Reach for the stars so if you fall you land on a cloud - Kanye West, Homecoming
Before the students step on to the CSIR campus, a lot of preparation happens. How much preparation? A lot! Let’s talk about preplanning. We are going to break it down into program design, finding partners & problems, and recruiting students.
Program Design and Preplanning
So how many people does it take to run a program with 50 students showing up every season? A lot. We have 4 core program leads at the moment. Nyalleng Moorosi, Dr. Quentin Williams, Dhiren Seetharam and myself. We work together on the design of the program, coordination and organisation of all other parts. The program design is always a work in progress. Our goal is to be able to reach the goal of the program of providing a rigorous training program that delivers value for our partners. As such we have set expectations on”
- what happens on both parts of the season,
- what a day should typically be like,
- what happens during a typical week,
- when deliverables are due,
- What is a deliverable?
- When we start
- What workshops will be available
- Ambitions to get better.
- Which other non-curricular enhancements do we add to the the schedule?
Thus in this pre planning phase, we discuss the philosophies we all might have and what changes we might introduce in the new season. This is a collaboration that stretches all of us and pushes us to think of the impact our own decision make on the program. Our ambitions on each season have to be high, and we are coignascant that this also means more pressure on the rest of the participants. To reach our goals, we work with other CSIR staff for recruitment, CSIR researchers for project leads, mentors who oversee a single project etc.
Projects and Project Partners
Let’s talk about the projects. How do we decide on them? In the early days of my involvement we typically thought of challenges that aligned with some of our research work or partners who were at easy reach. Now we typically go through a process that allows potential partners to submit ideas, get them evaluated and then move on a path to test for feasibility of both the challenge, the data and the partners involvement. If you are interested in submitting a project, visit our Get Involved page.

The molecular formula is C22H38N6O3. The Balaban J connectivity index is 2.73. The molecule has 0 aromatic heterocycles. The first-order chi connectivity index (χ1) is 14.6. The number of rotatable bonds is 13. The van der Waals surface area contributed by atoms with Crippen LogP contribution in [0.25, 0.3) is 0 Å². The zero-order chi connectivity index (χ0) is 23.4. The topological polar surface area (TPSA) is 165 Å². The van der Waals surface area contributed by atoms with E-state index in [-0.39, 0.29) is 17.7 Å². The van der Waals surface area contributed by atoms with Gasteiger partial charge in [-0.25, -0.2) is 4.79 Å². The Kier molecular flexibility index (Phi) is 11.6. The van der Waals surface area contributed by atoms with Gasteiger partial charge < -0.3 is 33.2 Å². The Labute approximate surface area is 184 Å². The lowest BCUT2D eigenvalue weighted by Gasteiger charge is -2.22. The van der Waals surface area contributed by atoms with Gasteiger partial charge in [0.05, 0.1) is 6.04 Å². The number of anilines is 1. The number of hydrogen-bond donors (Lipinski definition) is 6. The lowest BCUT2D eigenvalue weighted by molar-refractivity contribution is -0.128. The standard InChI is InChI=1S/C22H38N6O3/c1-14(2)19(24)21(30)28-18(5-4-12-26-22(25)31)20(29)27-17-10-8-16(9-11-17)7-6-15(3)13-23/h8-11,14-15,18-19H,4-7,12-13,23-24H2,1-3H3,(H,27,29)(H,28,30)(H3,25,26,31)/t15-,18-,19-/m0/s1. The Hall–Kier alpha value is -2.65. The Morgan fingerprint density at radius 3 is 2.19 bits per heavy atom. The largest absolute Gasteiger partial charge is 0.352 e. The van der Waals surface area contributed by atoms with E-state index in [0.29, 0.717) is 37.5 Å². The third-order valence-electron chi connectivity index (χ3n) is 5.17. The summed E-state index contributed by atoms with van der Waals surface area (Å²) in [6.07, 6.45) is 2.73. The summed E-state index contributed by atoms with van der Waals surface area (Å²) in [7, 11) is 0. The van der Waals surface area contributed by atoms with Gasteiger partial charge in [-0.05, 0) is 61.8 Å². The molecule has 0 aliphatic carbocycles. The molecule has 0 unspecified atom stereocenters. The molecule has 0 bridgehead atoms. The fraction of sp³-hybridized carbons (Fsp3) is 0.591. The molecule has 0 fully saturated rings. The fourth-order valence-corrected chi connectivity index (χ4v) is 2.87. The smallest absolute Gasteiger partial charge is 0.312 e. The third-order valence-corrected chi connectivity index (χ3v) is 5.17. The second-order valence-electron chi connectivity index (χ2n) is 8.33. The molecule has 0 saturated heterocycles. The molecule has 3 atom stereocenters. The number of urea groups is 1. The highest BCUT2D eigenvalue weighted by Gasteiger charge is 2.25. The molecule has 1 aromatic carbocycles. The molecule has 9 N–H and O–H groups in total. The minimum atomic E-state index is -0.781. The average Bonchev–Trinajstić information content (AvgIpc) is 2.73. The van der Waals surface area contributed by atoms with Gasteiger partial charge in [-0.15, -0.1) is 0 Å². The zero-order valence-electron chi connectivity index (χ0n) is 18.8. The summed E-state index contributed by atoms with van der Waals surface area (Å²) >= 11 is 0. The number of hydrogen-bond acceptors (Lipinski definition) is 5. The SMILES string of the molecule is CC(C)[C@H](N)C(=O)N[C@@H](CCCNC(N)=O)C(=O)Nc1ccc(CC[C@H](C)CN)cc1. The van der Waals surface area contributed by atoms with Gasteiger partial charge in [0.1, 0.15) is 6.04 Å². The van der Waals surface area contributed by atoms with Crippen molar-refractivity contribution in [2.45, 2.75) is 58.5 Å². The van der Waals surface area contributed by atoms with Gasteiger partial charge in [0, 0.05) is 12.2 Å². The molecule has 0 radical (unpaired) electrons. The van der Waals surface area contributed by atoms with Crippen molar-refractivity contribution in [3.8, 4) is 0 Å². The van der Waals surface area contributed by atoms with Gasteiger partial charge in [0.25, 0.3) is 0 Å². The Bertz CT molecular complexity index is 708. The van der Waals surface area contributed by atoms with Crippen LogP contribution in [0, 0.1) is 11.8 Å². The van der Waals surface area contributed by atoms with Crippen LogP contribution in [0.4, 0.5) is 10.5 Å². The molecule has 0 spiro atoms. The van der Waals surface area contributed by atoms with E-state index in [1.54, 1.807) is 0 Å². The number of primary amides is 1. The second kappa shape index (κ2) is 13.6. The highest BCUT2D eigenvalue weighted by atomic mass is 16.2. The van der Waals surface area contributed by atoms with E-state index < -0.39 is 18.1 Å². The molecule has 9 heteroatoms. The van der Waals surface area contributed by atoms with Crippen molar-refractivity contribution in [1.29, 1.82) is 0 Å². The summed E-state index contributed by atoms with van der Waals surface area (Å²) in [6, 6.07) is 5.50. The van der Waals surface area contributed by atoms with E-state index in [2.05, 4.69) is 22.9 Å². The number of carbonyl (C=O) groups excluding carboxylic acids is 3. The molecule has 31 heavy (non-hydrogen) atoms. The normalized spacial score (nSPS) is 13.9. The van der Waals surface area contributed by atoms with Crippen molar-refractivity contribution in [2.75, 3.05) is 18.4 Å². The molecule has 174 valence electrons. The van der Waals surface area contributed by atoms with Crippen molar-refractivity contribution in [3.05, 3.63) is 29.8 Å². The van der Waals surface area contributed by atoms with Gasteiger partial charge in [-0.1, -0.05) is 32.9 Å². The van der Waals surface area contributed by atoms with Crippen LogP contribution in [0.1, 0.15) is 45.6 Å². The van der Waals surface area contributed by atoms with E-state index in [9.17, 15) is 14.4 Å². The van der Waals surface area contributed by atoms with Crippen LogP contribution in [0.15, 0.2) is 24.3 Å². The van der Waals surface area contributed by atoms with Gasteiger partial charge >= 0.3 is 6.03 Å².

I am very thankful to our HR staff that helps us go through the recruitment phases. The recruitment of DSIDE is stretching the way we work. We have had a steady growth of applicants over the years, with 2017 being the largest year so far. For recruitment, we solicit applications through CVs, shortlist and then interview. The interviews are either physical or over remote connection. The interviews have a focus on computational thinking but are tailored to the background of the applicant as much as possible. There is still some work to improve the process to a multi round interview process. A big part of our approach to interviewing and recruitment is looking for the potential for growth and development. As such we work to recruit as diverse candidates as we can, from different levels and different universities. We also look to mix the representation of universities on each team. We have found this to have many positive effects for the team members with common feedback from students being that they get to learn a lot about different universities and different backgrounds.
This is second in a series of blog posts covering the 2017/2018 DSIDE program. In the next few blog posts I'll cover what happens in preplanning, what has changed over the years and where we might go. Thanks to Nyalleng Moorosi for contributing to this post.